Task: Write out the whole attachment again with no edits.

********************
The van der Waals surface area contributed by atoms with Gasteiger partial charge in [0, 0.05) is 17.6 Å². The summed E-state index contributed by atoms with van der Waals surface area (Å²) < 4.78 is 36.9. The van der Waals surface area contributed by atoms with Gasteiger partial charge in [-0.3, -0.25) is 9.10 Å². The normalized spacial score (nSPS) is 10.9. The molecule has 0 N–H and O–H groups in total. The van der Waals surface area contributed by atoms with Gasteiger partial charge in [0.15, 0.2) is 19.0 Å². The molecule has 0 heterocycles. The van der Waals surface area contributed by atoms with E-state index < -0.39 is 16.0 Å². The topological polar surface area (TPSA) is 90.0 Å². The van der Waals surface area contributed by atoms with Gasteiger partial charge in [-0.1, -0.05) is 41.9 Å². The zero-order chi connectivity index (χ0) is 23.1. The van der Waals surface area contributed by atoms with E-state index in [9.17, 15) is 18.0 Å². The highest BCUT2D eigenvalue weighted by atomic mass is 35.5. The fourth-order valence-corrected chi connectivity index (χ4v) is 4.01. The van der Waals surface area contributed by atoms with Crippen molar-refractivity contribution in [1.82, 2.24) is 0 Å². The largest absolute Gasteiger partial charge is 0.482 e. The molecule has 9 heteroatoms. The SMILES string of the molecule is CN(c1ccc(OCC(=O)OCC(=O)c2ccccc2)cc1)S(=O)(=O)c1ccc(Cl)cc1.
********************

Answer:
The van der Waals surface area contributed by atoms with Gasteiger partial charge in [0, 0.05) is 17.6 Å². The summed E-state index contributed by atoms with van der Waals surface area (Å²) < 4.78 is 36.9. The van der Waals surface area contributed by atoms with Gasteiger partial charge in [-0.3, -0.25) is 9.10 Å². The normalized spacial score (nSPS) is 10.9. The molecule has 0 N–H and O–H groups in total. The van der Waals surface area contributed by atoms with Gasteiger partial charge in [0.15, 0.2) is 19.0 Å². The molecule has 0 heterocycles. The van der Waals surface area contributed by atoms with E-state index < -0.39 is 16.0 Å². The topological polar surface area (TPSA) is 90.0 Å². The van der Waals surface area contributed by atoms with Gasteiger partial charge in [-0.1, -0.05) is 41.9 Å². The zero-order chi connectivity index (χ0) is 23.1. The van der Waals surface area contributed by atoms with E-state index in [9.17, 15) is 18.0 Å². The highest BCUT2D eigenvalue weighted by atomic mass is 35.5. The fourth-order valence-corrected chi connectivity index (χ4v) is 4.01. The van der Waals surface area contributed by atoms with Crippen molar-refractivity contribution in [1.82, 2.24) is 0 Å². The largest absolute Gasteiger partial charge is 0.482 e. The molecule has 9 heteroatoms. The SMILES string of the molecule is CN(c1ccc(OCC(=O)OCC(=O)c2ccccc2)cc1)S(=O)(=O)c1ccc(Cl)cc1.